Semiconductor startup company from San Jose, CNEX Labs, is getting sued by Huawei for allegedly taking trade secrets without consent. But now CNEX strikes back, saying that the deputy chairman of Huawei was the one who conspired to steal CNEX’s intellectual property.
CNEX (supported by Microsoft and Dell) accuses Eric Xu – a rotating CEO for Huawei – of operating in conjunction with other Huawei members to swipe their proprietary tech. The trial is marked for the 3rd of June, but the conflict began in 2017 when CNEX, along with one of their founders, Yiren Huang, was sued by Huawei for stealing their property as well as several of their employees. Huang used to be an employee in Huawei’s Santa Clara division.
A bad moment for Huawei
This is terrible timing for Huawei, as only a week ago the company was put on the trade blacklist by the Trump administration. The administration additionally signed an order which essentially makes it impossible for U.S companies to have any business interaction with Huawei, alongside several other companies that were seen as threatening to national security. Because of this, corporate giants such as Google, Intel, ARM, and Qualcomm have seized all ongoing business with Huawei.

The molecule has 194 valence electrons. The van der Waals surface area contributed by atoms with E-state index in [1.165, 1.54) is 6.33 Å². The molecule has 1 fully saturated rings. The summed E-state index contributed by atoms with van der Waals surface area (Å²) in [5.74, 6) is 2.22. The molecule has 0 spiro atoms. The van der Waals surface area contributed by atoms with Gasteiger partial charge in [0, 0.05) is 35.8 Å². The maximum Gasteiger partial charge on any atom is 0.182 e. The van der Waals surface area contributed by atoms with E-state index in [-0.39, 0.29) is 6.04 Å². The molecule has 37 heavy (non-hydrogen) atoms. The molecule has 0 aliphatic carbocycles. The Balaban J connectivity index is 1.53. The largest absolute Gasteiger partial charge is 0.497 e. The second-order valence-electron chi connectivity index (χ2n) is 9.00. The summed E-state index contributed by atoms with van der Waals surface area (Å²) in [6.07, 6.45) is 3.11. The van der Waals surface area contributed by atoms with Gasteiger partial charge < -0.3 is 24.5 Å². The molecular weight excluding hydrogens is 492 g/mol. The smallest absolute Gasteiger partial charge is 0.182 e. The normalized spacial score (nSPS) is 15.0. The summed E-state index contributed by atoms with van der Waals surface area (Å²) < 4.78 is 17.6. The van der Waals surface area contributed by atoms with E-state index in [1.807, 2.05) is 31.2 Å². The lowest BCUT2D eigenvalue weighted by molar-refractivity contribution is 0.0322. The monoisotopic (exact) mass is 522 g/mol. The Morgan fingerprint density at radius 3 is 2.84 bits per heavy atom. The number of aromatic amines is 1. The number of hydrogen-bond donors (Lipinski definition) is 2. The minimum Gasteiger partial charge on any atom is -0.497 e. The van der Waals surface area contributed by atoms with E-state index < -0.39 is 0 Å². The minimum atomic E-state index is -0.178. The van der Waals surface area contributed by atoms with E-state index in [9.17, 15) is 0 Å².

Court filings indicated that an engineer from Huawei was instructed by Eric Xu to assess technical data from CNEX by posing as a customer. The engineer met with CNEX authorities in June 2016, after which, a report was made containing information about CNEX’s technology and it was placed in a competitor database operated by Huawei’s chip development unit.
According to CNEX attorneys, supposedly Xiamen University was also part of the strategy to steal their secrets. They say that in 2017, the university procured a CNEX memory board through a licensing agreement that stated the board would be utilized for academic study. However, Eugene Mar, an attorney for CNEX, said, “what was hidden from CNEX was that Xiamen was working with Huawei and had entered into an agreement separately with Huawei to provide them with all of their research test reports”.